Entrepreneur James Leach was a larger than life figure in Keighley in the 19th century. He was known as ‘Pie’ because of his one time meat pie business, but he also ventured into other trades such as handloom weaver, wool comber, coal pit sinker, beer house keeper, spoon maker, horse & cart driver, gambler, hawker, travelling showman, docker, green-grocer, nightwatchman/ policeman. He also became very much involved in local organisations and public offices. Pie got married on a particular afternoon only because he had time on his hands when his loom broke down. Unfortunately he arrived late at the church and fearing that the ceremony would have to be postponed because it could not be held within the permitted hours, Pie persuaded a friend to climb the church tower to alter the clock in order to mislead the parson. Then, when a ring was unavailable for the bride’s finger, he enlisted the help of the landlady at the nearby Lord Rodney Inn and she loaned her own wedding ring.
Apparently Pie was a little more organised when it came to making his funeral arrangements, making elaborate arrangements. He erected a fine tombstone in Keighley Cemetery some six years before his death and had it engraved with a testimonial and details of his public service:
‘We the undersigned have pleasure in certifying that the bearer JAMES LEACH is of sober and steady habits. He has been employed in the Keighley Police Force for upwards of 5 years and retired therefrom last October having been so long in the Force and accustomed to the duties of a Police Officer, we have confidence in recommending him to your notice. We are yours obediently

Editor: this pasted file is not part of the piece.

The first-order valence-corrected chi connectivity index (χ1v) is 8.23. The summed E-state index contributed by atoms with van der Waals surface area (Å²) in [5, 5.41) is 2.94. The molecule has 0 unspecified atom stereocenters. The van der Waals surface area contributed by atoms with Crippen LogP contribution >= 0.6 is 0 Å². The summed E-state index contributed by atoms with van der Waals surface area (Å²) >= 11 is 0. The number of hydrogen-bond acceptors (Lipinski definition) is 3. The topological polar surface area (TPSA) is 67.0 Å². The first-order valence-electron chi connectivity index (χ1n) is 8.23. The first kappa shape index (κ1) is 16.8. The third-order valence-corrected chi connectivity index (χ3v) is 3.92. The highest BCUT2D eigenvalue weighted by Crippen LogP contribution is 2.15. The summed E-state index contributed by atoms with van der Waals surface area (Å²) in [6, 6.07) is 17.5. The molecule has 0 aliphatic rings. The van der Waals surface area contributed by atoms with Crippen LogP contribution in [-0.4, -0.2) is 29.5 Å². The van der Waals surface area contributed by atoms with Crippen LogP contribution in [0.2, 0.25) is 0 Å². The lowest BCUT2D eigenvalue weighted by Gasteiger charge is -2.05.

William Busfield Rector. John Craven JP. Jno Brigg JP. John Sugden JP. James Kershaw Superintendent of Police. July 29th 1854.’
Mr James Leach was a representative of the Ratepayers as follows:
He was elected a member of Keighley Local Board and served about 12 years. He was elected a member of Keighley Board of Guardians and served 7 years. He was elected a member of the Keighley School Board and served 2 years. He was elected a member of the Keighley Burial Board and served 3 years. He was a Commissioner of The Baths and Washhouses for 7 years and moved the resolution for the incorporation of the town officially in the Finance and General Purposes Committee of the old Local Board of Health.
The burial chamber was also excavated and, as Pie had nowhere to keep his prepared coffin, he obtained permission from the Burial Board to store the empty coffin in the grave until needed! Suffice to say that Pie was successfully laid to rest, as planned, on 13th October 1893 aged 78 years.
He kept a diary of his duties as Police nightwatchman (1848-1853) which is preserved in Keighley Public Library.
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Photo taken in Keighley, West Yorkshire, UK
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